The hyponatremia level was less than 135 mmol/L, other laboratory tests excluded SIADH, and the provisional diagnosis was dilutional hyponatremia. Male/female ratio was 3/1, age from 29- to 45-year old patients with no associated comorbidities. Fluid restriction up to 1.5 L/day showed dramatic improvement of their sodium blood level. The patients discharged in a stable condition. The studied four-patient blood laboratory results are shown in Table 1.
Hyponatremia is one of the most common electrolyte disorders, which has a high prevalence of morbidity and mortality rates , especially in patients suffering from COVID-19 pneumonia. The physiological control of body water level and electrolyte balance is extremely related to the hypothalamus function. When 0.5% or more of the body water is lost, we feel thirsty. The kidney can excrete about 20–28 L of water a day to control water load, and an excessive intake of water rarely causes hyponatremia , which provided with a significant renal function. A decrease in sodium level inhibits an antidiuretic hormone (ADH) secretion, and subsequently, the excreted amount of water via the kidney increases. In case of excessive water intake, hyponatremia develops only when the water intake amount exceeds the water excretion capacity of the kidney . Many publications showed that hyponatremia is associated with prolonged hospitalization and severity, as well as mortality in a number of infectious diseases, especially COVID-19-infected patients [16, 17]. Yousaf et al. mentioned the mechanism of hyponatremia in COVID-19-infected patients secondary to SIADH and its pathophysiology. The hypothesis referring to increased interleukin-6 (IL-6) levels stimulates ADH release . In Yousaf et al. case series, all three patients recovered with fluid restriction. However, it is essential to consider other possible etiologies as a cause of hyponatremia in COVID-19 patients. Hypovolemic hyponatremia should be distinguished from SIADH as these conditions employ different management guidelines and strategies; therefore, early diagnosis and management of hypovolemic hyponatremia affect morbidity and mortality . In our presented case series study, hyponatremia is due to a dilutional one, and due to water intoxication, the diagnosis was done after exclusion of SIADH as well as taking a thorough history from the patient regarding excessive water intake; therefore, hyponatremia was corrected by fluid restriction. Anosmia-hyposmia and dysgeusia are common symptoms of mild-to-moderate COVID-19 cases. They are usually but not always reversible; it can be manifested in different and distorted taste feelings, and in our patient, dysgeusia felt as a bitterness of the tongue; therefore, the patients should try to overcome this sensation by frequent water drinking. We appreciate that the remaining three patients with excessive water intoxication thought that excessive water intake is beneficial to COVID-19 infection. We regard our presented cases were extremely rare, because our search for causes of hyponatremia due to excessive water intake was not existed in COVID-19 patients.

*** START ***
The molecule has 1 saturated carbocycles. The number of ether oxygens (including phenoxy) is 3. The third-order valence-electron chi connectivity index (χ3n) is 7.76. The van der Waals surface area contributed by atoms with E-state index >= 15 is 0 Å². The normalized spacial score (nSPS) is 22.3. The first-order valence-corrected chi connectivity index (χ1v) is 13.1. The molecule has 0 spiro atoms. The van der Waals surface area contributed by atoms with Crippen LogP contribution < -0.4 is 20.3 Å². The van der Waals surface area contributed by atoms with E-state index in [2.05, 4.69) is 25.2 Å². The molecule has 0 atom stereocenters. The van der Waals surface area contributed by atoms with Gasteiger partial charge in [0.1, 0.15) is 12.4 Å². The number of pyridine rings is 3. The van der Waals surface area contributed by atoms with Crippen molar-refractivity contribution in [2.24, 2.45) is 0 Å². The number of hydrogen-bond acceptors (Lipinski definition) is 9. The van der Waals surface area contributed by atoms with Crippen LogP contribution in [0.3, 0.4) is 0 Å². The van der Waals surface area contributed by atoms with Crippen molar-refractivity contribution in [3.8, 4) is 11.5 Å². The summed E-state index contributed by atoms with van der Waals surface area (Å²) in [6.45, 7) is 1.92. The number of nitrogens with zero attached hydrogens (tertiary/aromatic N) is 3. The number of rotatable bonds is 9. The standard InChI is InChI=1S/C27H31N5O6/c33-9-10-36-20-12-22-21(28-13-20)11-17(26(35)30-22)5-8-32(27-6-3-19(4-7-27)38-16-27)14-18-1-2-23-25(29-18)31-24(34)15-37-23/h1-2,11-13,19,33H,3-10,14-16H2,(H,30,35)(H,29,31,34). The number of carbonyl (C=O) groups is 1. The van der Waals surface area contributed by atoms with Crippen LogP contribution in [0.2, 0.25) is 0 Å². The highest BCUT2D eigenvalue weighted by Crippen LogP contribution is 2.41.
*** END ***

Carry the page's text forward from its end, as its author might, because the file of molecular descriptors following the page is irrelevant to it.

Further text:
The pathophysiological mechanisms of hyponatremia among COVID-19 patients are multifactorial, and it is not only secondary to SIADH but can also be due to other etiologies. Hyponatremia can be induced by excessive water drinking and considered an extremely rare reported cases.
Availability of data and materials
The data that support the findings of this study are available upon reasonable request from the corresponding author, A. Al-juboori. The data are not publicly available due to privacy restrictions.
Coronavirus disease of 2019
Syndrome of inappropriate antidiuretic hormone
Severe acute respiratory syndrome coronavirus 2
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The authors would like to thank the nursing and laboratory staff in the Mesaieed Hospital, Hamad Medical Corporation, Qatar, for their help and support to achieve this work.
Ethics approval and consent for participation
The cases at hand have already been approved by the authors and the institution’s medical research and ethics committee at the medical research center, and no consent for participation had been obtained because it was retrospective study.
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Not applicable, because the study is retrospective study.
All authors declare that they have no competing interests.
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Al-juboori, A.N., Al Hail, A. & Ahmad Al-juboori, Z. Hyponatremia due to excessive water intake in COVID-19 patients: case series study. Egypt J Intern Med 34, 71 (2022). https://doi.org/10.1186/s43162-022-00158-0